If you’re willing to shut off your brain for a while and just watch your favorite characters interacting and attacking things over and over, then Project X Zone is probably for you. However, 3DS owners looking for a deep and rewarding strategy game should look elsewhere. This is a game that boasts a lot more style than substance and never really changes, even as the game progresses through it’s 40+ hour adventure. For what little gameplay variety it has, I was really hoping it wouldn’t be so long. There is just a ton of padding for the sake of showing the player every stage, song, and character from every licensed series. It boasts a confusing and derivative story that is just stretched out to excuse its price tag of $39.99. Project X Zone has superb animation, bouts of nostalgia, fanservice, and a pretty enjoyable combat system, but there is little else of value beyond that. This one is probably strictly for those who are already fans of the showcased series.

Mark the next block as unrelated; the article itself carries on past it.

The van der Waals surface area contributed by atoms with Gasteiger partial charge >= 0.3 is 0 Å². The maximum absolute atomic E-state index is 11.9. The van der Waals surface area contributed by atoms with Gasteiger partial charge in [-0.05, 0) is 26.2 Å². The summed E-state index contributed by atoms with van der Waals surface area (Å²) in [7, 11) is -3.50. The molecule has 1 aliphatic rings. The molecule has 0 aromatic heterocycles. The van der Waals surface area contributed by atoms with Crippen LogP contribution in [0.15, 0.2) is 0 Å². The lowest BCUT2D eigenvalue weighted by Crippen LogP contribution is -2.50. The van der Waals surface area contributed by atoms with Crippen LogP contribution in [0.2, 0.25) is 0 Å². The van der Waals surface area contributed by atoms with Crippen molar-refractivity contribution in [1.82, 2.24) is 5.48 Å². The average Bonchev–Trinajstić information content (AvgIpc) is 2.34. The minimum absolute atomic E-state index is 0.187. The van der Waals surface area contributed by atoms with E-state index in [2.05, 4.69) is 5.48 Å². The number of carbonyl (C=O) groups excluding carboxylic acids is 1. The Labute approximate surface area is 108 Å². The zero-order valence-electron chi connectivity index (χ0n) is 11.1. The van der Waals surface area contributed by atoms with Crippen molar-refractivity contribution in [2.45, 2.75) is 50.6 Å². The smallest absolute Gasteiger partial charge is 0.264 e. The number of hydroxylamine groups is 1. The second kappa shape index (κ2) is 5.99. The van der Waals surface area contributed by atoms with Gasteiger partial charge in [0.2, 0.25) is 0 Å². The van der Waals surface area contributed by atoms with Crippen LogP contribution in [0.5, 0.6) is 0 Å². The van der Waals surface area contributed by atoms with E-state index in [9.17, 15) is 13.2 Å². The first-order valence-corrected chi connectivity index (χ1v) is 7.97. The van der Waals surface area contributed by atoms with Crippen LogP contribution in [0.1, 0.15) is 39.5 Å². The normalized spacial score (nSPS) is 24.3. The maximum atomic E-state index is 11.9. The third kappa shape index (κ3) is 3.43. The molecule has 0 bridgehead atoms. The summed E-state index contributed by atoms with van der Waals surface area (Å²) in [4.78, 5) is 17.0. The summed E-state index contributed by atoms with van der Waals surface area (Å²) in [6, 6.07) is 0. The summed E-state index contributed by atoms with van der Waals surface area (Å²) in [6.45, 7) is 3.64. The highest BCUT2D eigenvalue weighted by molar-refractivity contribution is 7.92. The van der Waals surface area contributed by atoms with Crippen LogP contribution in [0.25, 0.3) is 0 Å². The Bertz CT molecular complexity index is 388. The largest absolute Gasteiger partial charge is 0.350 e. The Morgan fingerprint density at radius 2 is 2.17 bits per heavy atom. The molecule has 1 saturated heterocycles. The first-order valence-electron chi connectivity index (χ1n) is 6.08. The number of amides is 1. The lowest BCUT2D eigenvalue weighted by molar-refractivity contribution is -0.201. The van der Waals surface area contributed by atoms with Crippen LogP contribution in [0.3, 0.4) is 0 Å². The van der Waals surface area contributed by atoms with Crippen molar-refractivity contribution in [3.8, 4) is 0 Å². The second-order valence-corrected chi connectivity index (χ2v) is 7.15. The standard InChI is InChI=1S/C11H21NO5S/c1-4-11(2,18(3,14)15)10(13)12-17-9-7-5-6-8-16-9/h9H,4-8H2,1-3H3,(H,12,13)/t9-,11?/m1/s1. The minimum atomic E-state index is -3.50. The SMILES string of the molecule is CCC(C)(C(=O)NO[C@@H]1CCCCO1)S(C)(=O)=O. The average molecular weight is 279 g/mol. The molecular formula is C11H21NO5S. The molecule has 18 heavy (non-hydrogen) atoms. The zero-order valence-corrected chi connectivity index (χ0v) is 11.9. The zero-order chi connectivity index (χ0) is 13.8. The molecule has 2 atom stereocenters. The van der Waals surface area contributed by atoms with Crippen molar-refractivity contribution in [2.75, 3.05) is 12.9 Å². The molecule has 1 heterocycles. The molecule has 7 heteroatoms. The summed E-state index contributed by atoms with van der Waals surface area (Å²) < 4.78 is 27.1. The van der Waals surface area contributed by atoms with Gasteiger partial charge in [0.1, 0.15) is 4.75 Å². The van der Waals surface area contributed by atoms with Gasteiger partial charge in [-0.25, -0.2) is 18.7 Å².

[+Superb animations][+Brimming with fanservice and nostalgia][+Good soundtrack][+Unique and enjoyable combat system][+Plenty of great characters][+Commendable efforts to add complexity][+Deep in-game encyclopedia][-Battles can turn into an on-screen mess][-Repetitive][-Confusing and generic plot][-Too much padding][-No real tension or challenge to make gameplay rewarding][-Not enough variety to warrant the pricetag][-Neneko]